Beijing Vows 'Strong Response' if U.S. Sanctions China over Ukraine
China’s Foreign Ministry on Thursday warned the U.S. government against imposing financial sanctions on China in response to its stance on Russia’s latest war with Ukraine, saying Beijing would answer such a gesture with a “strong and resolute response.”
“When dealing with its relations with Russia, the US should not impose so-called sanctions and long-arm jurisdiction on Chinese companies and individuals or undermine the legitimate rights and interests of China, otherwise China will make strong and resolute response,” Chinese Foreign Ministry Spokesman Zhao Lijian told reporters at a regular press briefing on March 10.
Zhao’s remark came in response to a question by the state-run China Central Television (CCTV), which asked the foreign ministry spokesman if he had any comment on American officials purportedly saying that China had “neither taken concrete measures to resolve conflicts nor followed the sanctioning of Russia by the West.”
Russia launched a full-scale military invasion of neighboring Ukraine on February 24. The development occurred three days after the Kremlin announced plans to formally recognize the independence of two Russian-backed separatist groups in eastern Ukraine’s Donbas region that declared themselves the Donetsk and Luhansk People’s Republics (DPR and LPR). The U.S. government led global condemnation of the assault and encouraged other nations to follow its example by imposing financial sanctions on Russia. The anti-Kremlin campaign has tallied a growing number of nations supporting it but has failed to entice China and India to condemn Russia.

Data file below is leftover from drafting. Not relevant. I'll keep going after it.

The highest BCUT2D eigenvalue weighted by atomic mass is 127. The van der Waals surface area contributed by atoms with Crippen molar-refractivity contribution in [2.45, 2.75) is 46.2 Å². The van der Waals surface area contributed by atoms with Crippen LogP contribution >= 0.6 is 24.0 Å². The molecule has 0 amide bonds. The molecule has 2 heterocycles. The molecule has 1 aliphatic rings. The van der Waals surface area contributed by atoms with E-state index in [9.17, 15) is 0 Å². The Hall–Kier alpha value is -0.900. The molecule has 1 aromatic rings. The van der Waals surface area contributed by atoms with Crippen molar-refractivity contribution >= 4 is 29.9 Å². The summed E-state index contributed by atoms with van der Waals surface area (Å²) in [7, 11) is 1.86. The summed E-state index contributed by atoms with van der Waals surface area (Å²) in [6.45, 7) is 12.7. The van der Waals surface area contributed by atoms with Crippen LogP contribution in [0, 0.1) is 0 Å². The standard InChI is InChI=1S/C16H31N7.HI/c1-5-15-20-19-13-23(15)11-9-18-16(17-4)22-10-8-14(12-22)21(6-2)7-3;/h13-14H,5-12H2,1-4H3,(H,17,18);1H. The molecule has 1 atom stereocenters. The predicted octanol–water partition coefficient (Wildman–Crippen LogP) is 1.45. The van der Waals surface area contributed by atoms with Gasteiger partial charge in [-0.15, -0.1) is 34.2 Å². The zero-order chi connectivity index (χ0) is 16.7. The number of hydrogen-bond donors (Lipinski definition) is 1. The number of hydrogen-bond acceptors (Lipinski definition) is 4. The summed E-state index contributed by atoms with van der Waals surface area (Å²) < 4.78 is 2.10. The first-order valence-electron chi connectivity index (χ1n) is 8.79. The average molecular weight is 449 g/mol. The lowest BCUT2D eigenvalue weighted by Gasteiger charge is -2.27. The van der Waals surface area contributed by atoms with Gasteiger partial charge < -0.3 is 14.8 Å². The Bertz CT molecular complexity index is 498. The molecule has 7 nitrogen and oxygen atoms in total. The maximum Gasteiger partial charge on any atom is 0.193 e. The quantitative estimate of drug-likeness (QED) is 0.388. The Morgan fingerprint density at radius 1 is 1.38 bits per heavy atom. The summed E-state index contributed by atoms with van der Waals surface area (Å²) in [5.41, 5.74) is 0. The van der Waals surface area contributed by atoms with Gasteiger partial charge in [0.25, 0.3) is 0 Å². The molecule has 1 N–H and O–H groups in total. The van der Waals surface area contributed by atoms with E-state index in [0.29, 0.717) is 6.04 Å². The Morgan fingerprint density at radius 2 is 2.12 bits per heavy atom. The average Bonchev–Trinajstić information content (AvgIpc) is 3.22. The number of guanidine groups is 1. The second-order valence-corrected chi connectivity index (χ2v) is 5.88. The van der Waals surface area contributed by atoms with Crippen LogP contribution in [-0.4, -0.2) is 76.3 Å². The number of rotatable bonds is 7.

China, India, and the United Arab Emirates (U.A.E.) abstained from a vote toward a U.N. Security Council resolution on February 26 that would have “demanded that Moscow immediately stop its attack on Ukraine and withdraw all troops,” U.N. News reported. Russia, as a permanent member of the U.N. Security Council, exercised its right to veto the draft measure and ultimately scuppered the resolution.
The failed measure included a clause in which the U.N. Security Council would “deplore the Russian Federation’s 21 February decision related to the status of certain areas of Ukraine’s Donetsk and Luhansk regions and decide that Moscow must immediately and unconditionally reverse that decision as it violates Ukraine’s sovereignty and territorial integrity.”
Zhao Lijian addressed Beijing’s stance toward the issue of Russian sovereignty at his regular press briefing on March 10, stating, “Russia as a sovereign state has the right to make its own decisions.”